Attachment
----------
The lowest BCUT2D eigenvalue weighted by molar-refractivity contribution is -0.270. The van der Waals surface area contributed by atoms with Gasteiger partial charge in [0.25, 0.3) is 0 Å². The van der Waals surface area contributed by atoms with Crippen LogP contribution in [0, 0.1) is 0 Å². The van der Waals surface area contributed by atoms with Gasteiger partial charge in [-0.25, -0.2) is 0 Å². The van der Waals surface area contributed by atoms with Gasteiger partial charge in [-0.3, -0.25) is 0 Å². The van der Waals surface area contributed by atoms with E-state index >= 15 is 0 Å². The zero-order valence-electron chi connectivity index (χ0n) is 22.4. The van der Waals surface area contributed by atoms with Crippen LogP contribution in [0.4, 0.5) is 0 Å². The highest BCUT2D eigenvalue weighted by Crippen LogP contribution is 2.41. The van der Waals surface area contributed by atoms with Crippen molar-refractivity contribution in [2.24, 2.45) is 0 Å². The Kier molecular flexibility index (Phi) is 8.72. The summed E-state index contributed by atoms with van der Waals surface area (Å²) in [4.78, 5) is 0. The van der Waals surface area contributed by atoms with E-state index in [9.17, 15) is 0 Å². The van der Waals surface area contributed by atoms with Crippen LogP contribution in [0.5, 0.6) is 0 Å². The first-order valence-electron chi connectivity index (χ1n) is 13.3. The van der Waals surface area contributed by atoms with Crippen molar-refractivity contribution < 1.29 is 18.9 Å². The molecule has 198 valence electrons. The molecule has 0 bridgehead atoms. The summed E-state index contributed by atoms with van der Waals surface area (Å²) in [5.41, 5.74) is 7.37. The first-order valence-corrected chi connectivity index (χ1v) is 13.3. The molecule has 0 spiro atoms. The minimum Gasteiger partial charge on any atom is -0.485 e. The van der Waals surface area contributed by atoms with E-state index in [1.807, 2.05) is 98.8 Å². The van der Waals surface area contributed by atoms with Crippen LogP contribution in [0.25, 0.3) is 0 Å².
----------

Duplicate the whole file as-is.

The lowest BCUT2D eigenvalue weighted by molar-refractivity contribution is -0.270. The van der Waals surface area contributed by atoms with Gasteiger partial charge in [0.25, 0.3) is 0 Å². The van der Waals surface area contributed by atoms with Crippen LogP contribution in [0, 0.1) is 0 Å². The van der Waals surface area contributed by atoms with Gasteiger partial charge in [-0.25, -0.2) is 0 Å². The van der Waals surface area contributed by atoms with Gasteiger partial charge in [-0.3, -0.25) is 0 Å². The van der Waals surface area contributed by atoms with E-state index >= 15 is 0 Å². The zero-order valence-electron chi connectivity index (χ0n) is 22.4. The van der Waals surface area contributed by atoms with Crippen LogP contribution in [0.4, 0.5) is 0 Å². The highest BCUT2D eigenvalue weighted by Crippen LogP contribution is 2.41. The van der Waals surface area contributed by atoms with Crippen molar-refractivity contribution in [2.24, 2.45) is 0 Å². The Kier molecular flexibility index (Phi) is 8.72. The summed E-state index contributed by atoms with van der Waals surface area (Å²) in [4.78, 5) is 0. The van der Waals surface area contributed by atoms with E-state index in [9.17, 15) is 0 Å². The van der Waals surface area contributed by atoms with Crippen LogP contribution in [0.5, 0.6) is 0 Å². The first-order valence-electron chi connectivity index (χ1n) is 13.3. The van der Waals surface area contributed by atoms with Crippen molar-refractivity contribution < 1.29 is 18.9 Å². The molecule has 198 valence electrons. The molecule has 0 bridgehead atoms. The summed E-state index contributed by atoms with van der Waals surface area (Å²) in [5.41, 5.74) is 7.37. The first-order valence-corrected chi connectivity index (χ1v) is 13.3. The molecule has 0 spiro atoms. The minimum Gasteiger partial charge on any atom is -0.485 e. The van der Waals surface area contributed by atoms with E-state index in [1.807, 2.05) is 98.8 Å². The van der Waals surface area contributed by atoms with Crippen LogP contribution in [0.25, 0.3) is 0 Å².